CDR (ret.) Eyal Pinko, Ph.D.
Pakistani intelligence worries about Shiite fighters, demobilized by Tehran
Updated: Aug 18, 2021
Iran has pulled some of its troops out of Syria as fighting has almost stopped. Pakistan is now concerned about returning Liwa Zainebiyoun militiamen, who have fought alongside Damascus since 2013. Islamabad dispatched its intelligence chiefs to Tehran to work out a way forward.
A delegation of Pakistan's powerful Inter-Services Intelligence has returned from Tehran, where it met with Ali Shamkhan, secretary of the Supreme Council of National Security of Iran. The talks centered on the fate of the Liwa Zainebiyoun ("Brigade of Zainab's people"), a Shia Pakistani militia deployed in Syria since 2013. Iran's Pasdaran recruited, trained, and led Liwa Zainebiyoun alongside Bashar al-Assad's regime forces but now plan to demobilize the brigade as fighting in Syria lessens.
Pakistani intelligence chiefs, accompanied by interior ministry officials, wanted to learn of Iran's plans for the 5,000 to 7,000 Shiite fighters. Islamabad would prefer they not return home as they could exacerbate interfaith tensions in the majority Sunni country.
While Shamkhani assured that "a solution will be found so as not to undermine Iran and Pakistan's bilateral relations", most Liwa Zainebiyoun troops wish to return to their homeland Pakistan. Around a thousand have already managed to enter the country illegally, resulting in a vast police raid in early July and the arrest of some 300 fighters.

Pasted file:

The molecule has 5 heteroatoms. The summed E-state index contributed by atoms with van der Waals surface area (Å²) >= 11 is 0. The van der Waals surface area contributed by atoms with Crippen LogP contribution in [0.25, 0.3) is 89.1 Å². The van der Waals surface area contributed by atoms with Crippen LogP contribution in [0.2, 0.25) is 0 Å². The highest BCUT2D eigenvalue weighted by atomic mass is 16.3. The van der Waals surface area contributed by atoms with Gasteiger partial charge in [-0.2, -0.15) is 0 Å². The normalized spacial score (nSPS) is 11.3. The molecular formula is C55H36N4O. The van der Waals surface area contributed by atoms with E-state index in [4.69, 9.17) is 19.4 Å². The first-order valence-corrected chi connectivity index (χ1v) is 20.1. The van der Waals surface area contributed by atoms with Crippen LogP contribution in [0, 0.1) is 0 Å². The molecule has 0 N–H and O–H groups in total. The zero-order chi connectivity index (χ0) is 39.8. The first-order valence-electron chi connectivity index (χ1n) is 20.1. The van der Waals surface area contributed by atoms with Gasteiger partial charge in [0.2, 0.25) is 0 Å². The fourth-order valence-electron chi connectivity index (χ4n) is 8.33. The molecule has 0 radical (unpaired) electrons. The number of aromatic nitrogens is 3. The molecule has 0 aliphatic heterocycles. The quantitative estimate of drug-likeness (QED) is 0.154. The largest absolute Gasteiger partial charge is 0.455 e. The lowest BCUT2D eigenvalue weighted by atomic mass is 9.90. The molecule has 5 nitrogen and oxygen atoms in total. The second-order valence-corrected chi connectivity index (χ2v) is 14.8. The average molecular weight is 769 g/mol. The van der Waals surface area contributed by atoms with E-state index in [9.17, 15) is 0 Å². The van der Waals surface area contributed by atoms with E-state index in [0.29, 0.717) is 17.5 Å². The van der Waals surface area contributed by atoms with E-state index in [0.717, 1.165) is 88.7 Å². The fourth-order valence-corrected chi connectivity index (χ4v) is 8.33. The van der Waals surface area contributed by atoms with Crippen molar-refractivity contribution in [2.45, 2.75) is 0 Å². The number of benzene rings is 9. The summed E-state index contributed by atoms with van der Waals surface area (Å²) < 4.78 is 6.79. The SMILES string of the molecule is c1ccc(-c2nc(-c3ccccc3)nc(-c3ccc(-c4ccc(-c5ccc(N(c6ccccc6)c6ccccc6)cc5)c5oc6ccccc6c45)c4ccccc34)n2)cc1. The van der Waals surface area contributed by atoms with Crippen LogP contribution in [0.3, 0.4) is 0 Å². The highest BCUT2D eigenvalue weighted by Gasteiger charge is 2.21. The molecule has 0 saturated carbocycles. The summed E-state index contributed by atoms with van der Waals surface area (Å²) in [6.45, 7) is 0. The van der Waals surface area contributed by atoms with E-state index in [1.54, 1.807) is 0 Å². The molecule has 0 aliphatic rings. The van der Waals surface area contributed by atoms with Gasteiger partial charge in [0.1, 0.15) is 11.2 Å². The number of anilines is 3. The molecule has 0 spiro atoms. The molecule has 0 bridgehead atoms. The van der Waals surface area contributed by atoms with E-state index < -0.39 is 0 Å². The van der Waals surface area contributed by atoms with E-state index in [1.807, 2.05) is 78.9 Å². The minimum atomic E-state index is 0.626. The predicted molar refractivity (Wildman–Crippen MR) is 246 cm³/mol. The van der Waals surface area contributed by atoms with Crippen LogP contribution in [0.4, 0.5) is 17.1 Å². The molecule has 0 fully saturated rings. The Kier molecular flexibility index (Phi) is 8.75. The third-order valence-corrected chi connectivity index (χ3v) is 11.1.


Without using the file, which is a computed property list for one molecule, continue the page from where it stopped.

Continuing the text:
In June, the anti-terrorist department of the Punjab region dismantled a cell of seven Liwa Zainebiyoun men suspected of planning attacks against Sunni individuals. However, the ISI and the other two branches of Pakistani intelligence - the Intelligence Bureau and Military Intelligence - are keen to sever ties between the returnees and their Iranian contacts.
Looking to appease neighboring Pakistan, Iran has suggested different exit plans for its Pakistani proxies demobilized from Syria. One option is to have them reassigned to Yemen alongside pro-Tehran Houthi Shiite rebels. But only a tiny portion has reportedly accepted this new deployment, for which they are paid $300 to $500 per month.
Liwa Zainebiyoun members could also return to Iran, where they were trained. They could join the Basij, a paramilitary force, or the border guard corps, as did the Afghani fighters of the Fatimid Brigade